Content writing is a handful of skills. There are the soft skills of finding clients, getting work done on time, and being easy to deal with. Then, there are the business skills of running your own company. Next, there are the writing and editing skills. Finally, there are all the planning and research skills. 

    My undergraduate degree was in management and finance, which has helped me run my own business well but also write a lot of the B2B SaaS content I’ve specialized in. My graduate degree definitely helped with the research aspects. 

    Mostly I have just spent a lot of my career as an editor while writing as a hobby. It became a natural progression a few years ago when the opportunity struck to transition from predominantly editing to writing.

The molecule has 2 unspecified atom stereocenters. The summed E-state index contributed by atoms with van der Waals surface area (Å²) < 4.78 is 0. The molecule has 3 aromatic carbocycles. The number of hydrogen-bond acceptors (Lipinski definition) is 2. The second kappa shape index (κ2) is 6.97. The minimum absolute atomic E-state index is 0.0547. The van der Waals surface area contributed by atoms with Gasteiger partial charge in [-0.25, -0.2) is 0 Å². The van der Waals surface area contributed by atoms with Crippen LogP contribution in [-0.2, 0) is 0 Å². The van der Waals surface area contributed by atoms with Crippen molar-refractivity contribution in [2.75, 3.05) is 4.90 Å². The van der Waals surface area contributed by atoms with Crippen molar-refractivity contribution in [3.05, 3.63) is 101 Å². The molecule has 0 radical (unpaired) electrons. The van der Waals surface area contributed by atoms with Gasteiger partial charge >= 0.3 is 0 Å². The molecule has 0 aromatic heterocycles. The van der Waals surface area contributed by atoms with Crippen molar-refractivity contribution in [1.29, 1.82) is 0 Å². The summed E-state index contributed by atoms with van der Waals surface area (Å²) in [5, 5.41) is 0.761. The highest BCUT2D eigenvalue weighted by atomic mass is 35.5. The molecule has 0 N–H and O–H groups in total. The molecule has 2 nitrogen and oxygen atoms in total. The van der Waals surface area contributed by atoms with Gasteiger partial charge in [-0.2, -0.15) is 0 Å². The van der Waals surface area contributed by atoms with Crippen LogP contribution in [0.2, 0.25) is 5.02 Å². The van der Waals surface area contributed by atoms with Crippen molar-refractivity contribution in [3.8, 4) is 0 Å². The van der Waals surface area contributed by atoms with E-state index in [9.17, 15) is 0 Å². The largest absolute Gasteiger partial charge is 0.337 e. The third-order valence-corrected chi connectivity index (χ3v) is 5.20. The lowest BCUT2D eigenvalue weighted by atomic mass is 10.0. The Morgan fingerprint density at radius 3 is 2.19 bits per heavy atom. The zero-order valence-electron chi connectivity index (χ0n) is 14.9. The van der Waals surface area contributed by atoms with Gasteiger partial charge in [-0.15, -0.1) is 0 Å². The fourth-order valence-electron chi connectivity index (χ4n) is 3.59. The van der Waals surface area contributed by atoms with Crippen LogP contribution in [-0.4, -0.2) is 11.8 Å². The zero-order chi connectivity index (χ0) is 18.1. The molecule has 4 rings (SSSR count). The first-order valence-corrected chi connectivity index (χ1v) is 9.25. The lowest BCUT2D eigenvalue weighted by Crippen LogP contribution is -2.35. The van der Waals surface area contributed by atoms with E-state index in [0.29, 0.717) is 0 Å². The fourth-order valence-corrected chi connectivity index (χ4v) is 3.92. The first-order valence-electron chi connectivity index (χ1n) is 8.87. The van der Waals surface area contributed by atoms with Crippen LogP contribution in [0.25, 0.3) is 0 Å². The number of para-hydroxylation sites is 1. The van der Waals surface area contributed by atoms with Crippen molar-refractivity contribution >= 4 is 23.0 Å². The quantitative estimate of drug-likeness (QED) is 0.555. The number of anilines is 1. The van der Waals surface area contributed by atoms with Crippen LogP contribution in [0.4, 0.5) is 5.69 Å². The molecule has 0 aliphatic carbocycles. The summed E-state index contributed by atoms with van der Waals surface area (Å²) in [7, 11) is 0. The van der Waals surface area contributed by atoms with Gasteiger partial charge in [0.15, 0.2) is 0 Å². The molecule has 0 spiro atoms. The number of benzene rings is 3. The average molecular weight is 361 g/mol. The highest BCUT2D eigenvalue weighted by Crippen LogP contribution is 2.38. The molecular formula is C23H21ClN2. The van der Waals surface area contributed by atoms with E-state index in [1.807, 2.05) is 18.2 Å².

How do I write the best content possible?

    The keys to writing amazing content are knowing your topic and knowing your audience. If you deeply understand the content you are writing by focusing on a specific niche, like me with B2B SaaS enterprises, then you can quickly research a topic and know what needs to be added to your article to make it stand out. 

    If you understand your audience, then you can write specifically for them. This comes from knowing the buyer persona of your clients. A buyer persona is a fictionalized version of your customer base and helps a company target their inbound marketing.

    While I have been tasked with defining buyer personas before, this is not something I recommend outsourcing to freelancers. Buyer personas are too important and should be created by the marketing manager, marketing director, or even the director of operations.